Welcome to Florida Turkey Hunting!


Primos DPS Time Lapse Camera 2I have to say that I really get a lot of use and enjoyment out of my trail cameras. I run them year around in one state or another and every year collect some really special pictures.

Since my back ground is of a technical nature, I have always believed more information is better than less. Trail cameras provide a lot of valuable intel that you can incorporate into your hunting. With the advent of the new “Time Lapse” feature and being incorporated into the latest trail cameras, a whole host of new intel can be gained.

I recently add a new Camera to my stable of Trail Cameras…..the Primos DPS Time Lapse Camera!

This is a really neat little unit and can provide information that a conventional motion triggered camera just cannot do.

On one of my leases there is a historic turkey roost where the birds roost every night. This is a spot in the corner of a pasture that borders a creek swamp and I have never been there and not seen turkeys roosting there!

I have been running a Bushnell Trail camera there and decided to move the DPS unit there as well for a test run. I discovered that the birds are coming from a different direction to enter the pasture and are not using that roost right now. Since this camera is set to take a photo every 5 seconds, I get a clear sense of where the game came from, when, how long they were in the area and which direction they left in. The beauty of the camera is you collect data even when the game is too far away to trigger a standard motion sensing camera.

I found the photo’s to be pretty clear depending on the lighting. I would say the photo quality is average to slightly above.

The camera was easy to program and set-up. It requires (8) AA batteries for power.

One of the best aspects of this camera is the PRICE! You can buy (4) of these for what you’d pay for a plot watcher!

One negative is that this is a daylight camera only and does not take photo’s at night.

You can set this camera to take a picture every 5 or 10 seconds. I prefer the 5 second setting myself. A lot can happen in 10 seconds and an animal could walk past the camera without getting his picture made. You can always delete pictures but a missed opportunity is lost for ever!

You will need a pretty large card to store all of these pictures. The unit will handle up to a 32gb card and you definitely want to go with the 32gb. Otherwise, you will be servicing the camera every couple days if you use something like an 8gb. I am using the “Sandisk ULTRA” but the “Extreme” or “Standard” will do a good job also. The Kingston “Ultimare X” or “Standard” cards work well with the DPS camera also. As far as class of card….class 10 is great but I have used class 4 also and cannot tell any difference. For individual photo’s, the class is probably not a factor.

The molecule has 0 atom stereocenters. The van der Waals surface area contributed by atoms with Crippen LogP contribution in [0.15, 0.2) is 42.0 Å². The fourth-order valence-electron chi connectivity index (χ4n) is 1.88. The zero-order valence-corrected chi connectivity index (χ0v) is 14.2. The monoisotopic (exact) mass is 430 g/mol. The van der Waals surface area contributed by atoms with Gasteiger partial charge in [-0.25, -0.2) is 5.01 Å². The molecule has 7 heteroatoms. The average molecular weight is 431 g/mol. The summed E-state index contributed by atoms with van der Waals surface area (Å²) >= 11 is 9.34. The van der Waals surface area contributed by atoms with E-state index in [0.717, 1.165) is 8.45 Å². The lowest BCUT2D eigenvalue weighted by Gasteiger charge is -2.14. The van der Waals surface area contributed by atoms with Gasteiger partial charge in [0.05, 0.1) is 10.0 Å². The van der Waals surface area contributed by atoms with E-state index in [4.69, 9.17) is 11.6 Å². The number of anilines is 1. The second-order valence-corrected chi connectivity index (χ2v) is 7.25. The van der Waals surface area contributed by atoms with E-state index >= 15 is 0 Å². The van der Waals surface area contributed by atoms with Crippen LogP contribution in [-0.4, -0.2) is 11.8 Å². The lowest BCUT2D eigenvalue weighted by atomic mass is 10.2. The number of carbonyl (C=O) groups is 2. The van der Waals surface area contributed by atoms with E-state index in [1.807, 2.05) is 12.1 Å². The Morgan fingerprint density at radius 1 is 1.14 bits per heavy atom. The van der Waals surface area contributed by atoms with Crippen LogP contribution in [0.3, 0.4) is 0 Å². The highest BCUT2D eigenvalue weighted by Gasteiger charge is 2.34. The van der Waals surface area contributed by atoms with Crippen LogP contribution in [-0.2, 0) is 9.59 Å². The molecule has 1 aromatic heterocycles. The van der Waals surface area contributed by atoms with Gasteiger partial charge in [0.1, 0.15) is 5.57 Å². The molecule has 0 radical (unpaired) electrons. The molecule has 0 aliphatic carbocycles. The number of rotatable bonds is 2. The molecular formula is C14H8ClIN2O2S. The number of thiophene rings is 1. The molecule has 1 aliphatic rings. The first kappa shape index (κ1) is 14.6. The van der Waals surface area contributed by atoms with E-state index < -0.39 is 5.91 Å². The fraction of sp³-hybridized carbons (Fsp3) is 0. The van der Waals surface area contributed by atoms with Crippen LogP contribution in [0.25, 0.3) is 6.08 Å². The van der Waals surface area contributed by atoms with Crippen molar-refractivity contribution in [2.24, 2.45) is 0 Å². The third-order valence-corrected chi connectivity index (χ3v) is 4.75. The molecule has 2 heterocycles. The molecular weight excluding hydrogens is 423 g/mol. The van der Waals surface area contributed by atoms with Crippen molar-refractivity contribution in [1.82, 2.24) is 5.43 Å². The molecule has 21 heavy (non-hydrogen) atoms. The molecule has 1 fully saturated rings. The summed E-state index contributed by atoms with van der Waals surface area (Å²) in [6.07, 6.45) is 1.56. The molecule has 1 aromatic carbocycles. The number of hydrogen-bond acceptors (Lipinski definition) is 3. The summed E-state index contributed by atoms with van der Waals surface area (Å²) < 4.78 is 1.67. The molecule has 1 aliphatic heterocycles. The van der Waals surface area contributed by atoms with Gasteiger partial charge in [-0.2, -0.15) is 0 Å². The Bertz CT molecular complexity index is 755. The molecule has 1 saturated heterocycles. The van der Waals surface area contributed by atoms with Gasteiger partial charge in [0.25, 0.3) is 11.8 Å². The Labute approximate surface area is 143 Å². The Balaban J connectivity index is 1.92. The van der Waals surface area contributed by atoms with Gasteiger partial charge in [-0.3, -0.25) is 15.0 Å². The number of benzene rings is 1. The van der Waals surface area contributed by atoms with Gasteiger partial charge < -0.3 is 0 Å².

The camera comes with software to watch each days time lapse. You can watch a whole days activities in 3 minutes or less! The software is fairly intuitive and you’ll get the hang of it without to much trouble. Set up was the only place I had any issues with the software. There was not much instruction on installation.

As far as using the photo’s you collect…..That’s a whole other issue. The photo’s use an extension that is not supported by many photo editing software’s. I was able to use a free photo editor called “Irfanview” to edit the photo’s but you should make a duplicate copy of them before you open them with Irfanview as it will change the file extension. Once that happens, the DPS program software can’t read it anymore.

I was able to make the videos below from the time lapse collection by doing a simple screen capture with “Corel VideoStudio Pro x5“, a video editing package you can get for about $49. The DPS software has a share button but I could not get that to really do anything and there were no instructions that I found on how it works.

Primos DPS Time Lapse Camera 1

Here is a hot link to the technical data on the Primos DPS Camera. This is a link to Amazon. In the interest of transparency I do receive a minuscule commission if you decided to make a purchase. However, if you can find a better price somewhere else, by all means, save some money! You may even want to consider a used unit on eBay, just be sure it is the latest version as earlier units had problems using certain cards.

Here are a few videos made from the DPS time lapse photo’s….

Best of Hunts,
Larry Stephens


Q – How long does a turkey beard get?